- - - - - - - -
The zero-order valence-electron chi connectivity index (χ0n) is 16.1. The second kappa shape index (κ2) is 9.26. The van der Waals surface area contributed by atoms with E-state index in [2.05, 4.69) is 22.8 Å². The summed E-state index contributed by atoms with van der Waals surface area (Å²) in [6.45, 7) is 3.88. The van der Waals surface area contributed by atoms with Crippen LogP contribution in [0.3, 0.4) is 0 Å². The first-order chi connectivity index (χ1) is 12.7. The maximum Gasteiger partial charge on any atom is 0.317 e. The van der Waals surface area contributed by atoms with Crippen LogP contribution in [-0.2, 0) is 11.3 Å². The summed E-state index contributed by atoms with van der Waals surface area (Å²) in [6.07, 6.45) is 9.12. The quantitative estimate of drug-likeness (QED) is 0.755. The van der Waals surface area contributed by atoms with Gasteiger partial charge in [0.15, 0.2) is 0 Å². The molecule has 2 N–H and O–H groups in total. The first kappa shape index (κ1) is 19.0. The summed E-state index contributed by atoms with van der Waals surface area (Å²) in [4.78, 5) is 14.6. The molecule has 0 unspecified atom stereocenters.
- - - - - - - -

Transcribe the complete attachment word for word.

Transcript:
The zero-order valence-electron chi connectivity index (χ0n) is 16.1. The second kappa shape index (κ2) is 9.26. The van der Waals surface area contributed by atoms with E-state index in [2.05, 4.69) is 22.8 Å². The summed E-state index contributed by atoms with van der Waals surface area (Å²) in [6.45, 7) is 3.88. The van der Waals surface area contributed by atoms with Crippen LogP contribution in [0.3, 0.4) is 0 Å². The first-order chi connectivity index (χ1) is 12.7. The maximum Gasteiger partial charge on any atom is 0.317 e. The van der Waals surface area contributed by atoms with Crippen LogP contribution in [-0.2, 0) is 11.3 Å². The summed E-state index contributed by atoms with van der Waals surface area (Å²) in [6.07, 6.45) is 9.12. The quantitative estimate of drug-likeness (QED) is 0.755. The van der Waals surface area contributed by atoms with Gasteiger partial charge in [0.15, 0.2) is 0 Å². The molecule has 2 N–H and O–H groups in total. The first kappa shape index (κ1) is 19.0. The summed E-state index contributed by atoms with van der Waals surface area (Å²) in [4.78, 5) is 14.6. The molecule has 0 unspecified atom stereocenters.